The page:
credit cards during the course of the conspiracy which had caused losses in
excess of $37,000 to three financial institutions, issued pursuant to 18
U.S.C. § 3663, did not constitute an aggravated felony fraud offense, under
INA § 101(a)(43)(M)(i), 8 U.S.C. § 1101(a)(43)(M)(i), for purposes of removal,
because the restitution order, standing alone, had been issued by the sentencing
judge under a preponderance standard, and the immigration court was required to
make a loss to the victim finding by clear, unequivocal, and convincing
evidence, and the restitution order, which in this case was the only document
that made reference to any loss, was based on factual findings regarding conduct
and loss amounts that were not charged, proven or admitted).
ELEVENTH CIRCUIT -- AGGRAVATED FELONY - FRAUD OFFENSE - LOSS TO THE VICTIM - RECORD OF OFFENSE OF CONVICTION DID NOT ESTABLISH LOSS REQUIRED TO BE SHOWN RESULTING FROM OFFENSE OF CONVICTION
Obasohan v. U.S. Attorney General, ___ F.3d ___, 2007 WL 548359 (11th Cir. Feb. 23, 2007)(federal conviction of conspiracy to produce, use and traffic in counterfeit access devices, in violation of 18 U.S.C. § 1029(b)(2), with a $37,000 restitution order for uncharged conduct, did not constitute an aggravated felony fraud offense, under INA § 101(a)(43)(M)(i), 8 U.S.C. § 1101(a)(43)(M)(i), for purposes of removal, on the basis of the record of the offense of conviction: 'In this case, the elements of the conspiracy with which Obasohan was charged did not require that any loss amount be proved. Neither the indictment nor the plea agreement specified any loss amount. Indeed, Obasohan was not charged with any loss, and did not admit to any loss by pleading guilty as charged. Moreover, there was no loss attributable to the only overt acts charged in the indictment, to which Obasohan admitted by pleading guilty. Contrary to the IJ's conclusion on remand, there was no evidence that the conspiracy with which Obasohan was charged 'alleged other losses.' (emphasis added). In fact, the prosecutor indicated that there was no loss charged at the plea colloquy. The IJ therefore could not have relied on the statutory elements of the offense, the indictment, the plea or the plea colloquy to conclude that Obasohan was convicted of an aggravated felony, as defined in the INA.').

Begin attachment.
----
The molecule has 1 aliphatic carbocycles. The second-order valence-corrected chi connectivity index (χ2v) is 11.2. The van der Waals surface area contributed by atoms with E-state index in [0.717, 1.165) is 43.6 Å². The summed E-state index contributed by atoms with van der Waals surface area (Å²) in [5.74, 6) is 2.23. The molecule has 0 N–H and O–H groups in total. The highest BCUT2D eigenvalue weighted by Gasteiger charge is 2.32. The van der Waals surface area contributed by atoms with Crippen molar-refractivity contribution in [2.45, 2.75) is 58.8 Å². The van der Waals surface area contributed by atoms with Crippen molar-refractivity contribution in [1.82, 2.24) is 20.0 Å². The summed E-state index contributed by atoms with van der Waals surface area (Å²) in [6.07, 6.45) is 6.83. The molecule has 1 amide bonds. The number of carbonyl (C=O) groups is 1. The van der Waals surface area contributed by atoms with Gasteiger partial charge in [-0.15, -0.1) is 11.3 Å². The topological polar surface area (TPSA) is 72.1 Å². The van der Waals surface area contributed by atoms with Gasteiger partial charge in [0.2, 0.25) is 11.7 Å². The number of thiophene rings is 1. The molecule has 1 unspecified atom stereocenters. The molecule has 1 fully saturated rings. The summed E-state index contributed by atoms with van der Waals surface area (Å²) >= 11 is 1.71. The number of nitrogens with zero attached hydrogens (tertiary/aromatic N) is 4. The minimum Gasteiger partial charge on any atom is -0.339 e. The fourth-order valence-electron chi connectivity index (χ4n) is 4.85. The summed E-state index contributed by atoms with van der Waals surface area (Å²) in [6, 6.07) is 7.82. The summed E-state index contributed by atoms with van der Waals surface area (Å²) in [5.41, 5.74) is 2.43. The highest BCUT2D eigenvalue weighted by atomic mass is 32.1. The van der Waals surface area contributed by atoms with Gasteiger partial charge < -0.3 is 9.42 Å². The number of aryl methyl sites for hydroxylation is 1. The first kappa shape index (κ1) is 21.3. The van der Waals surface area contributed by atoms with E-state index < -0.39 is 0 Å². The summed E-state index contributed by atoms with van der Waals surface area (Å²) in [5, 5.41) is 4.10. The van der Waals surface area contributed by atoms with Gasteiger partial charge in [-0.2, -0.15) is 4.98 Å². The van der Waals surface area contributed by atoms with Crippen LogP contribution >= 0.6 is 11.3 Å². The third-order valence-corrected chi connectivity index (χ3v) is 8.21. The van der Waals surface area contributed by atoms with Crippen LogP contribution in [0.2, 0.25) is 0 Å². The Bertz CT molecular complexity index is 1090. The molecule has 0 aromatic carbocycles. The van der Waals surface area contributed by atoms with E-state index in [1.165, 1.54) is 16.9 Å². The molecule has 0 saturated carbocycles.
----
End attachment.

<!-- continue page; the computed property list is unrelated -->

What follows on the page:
AGGRAVATED FELONY - FRAUD OFFENSE - LOSS TO THE VICTIM - LOSS TO THE VICTIM MUST RESULT FROM OFFENSE OF WHICH DEFENDANT WAS CONVICTED, AS DISTINGUISHED FROM FAR BROADER TEST ALLOWING CRIMINAL COURT TO ORDER RESTITUTION FOR UNCHARGED OR ACQUITTED CONDUCT
Obasohan v. U.S. Attorney General, ___ F.3d ___, 2007 WL 548359 (11th Cir. Feb. 23, 2007) ('Relevant conduct for sentencing purposes . . . may include criminal conduct that was not charged. See United States v. Ignancio Munio, 909 F.2d 436, 438-39 (11th Cir.1990). Relevant conduct may also include acquitted conduct. United States v. Watts, 519 U.S. 148, 117 S.Ct. 633, 136 L.Ed.2d 554 (1997); United States v. Averi, 922 F.2d 765, 766 (11th Cir.1991). Indeed, we have held that relevant conduct for sentencing purposes may even include losses caused by criminal conduct that cannot be prosecuted because those acts fall outside the statute of limitations. See United States v. Behr, 93 F.3d 764, 765-66 (11th Cir.1996). See also United States v. Dickerson, 370 F.3d 1330, 1342-43 (11th Cir.2004).'), citing Knutsen v. Gonzales, 429 F.3d 733, 739-40 (7th Cir.2005) (vacating removal order based on admission of loss caused by relevant conduct and contained in restitution order; holding that inquiry should focus narrowly on losses 'particularly tethered to convicted counts alone.').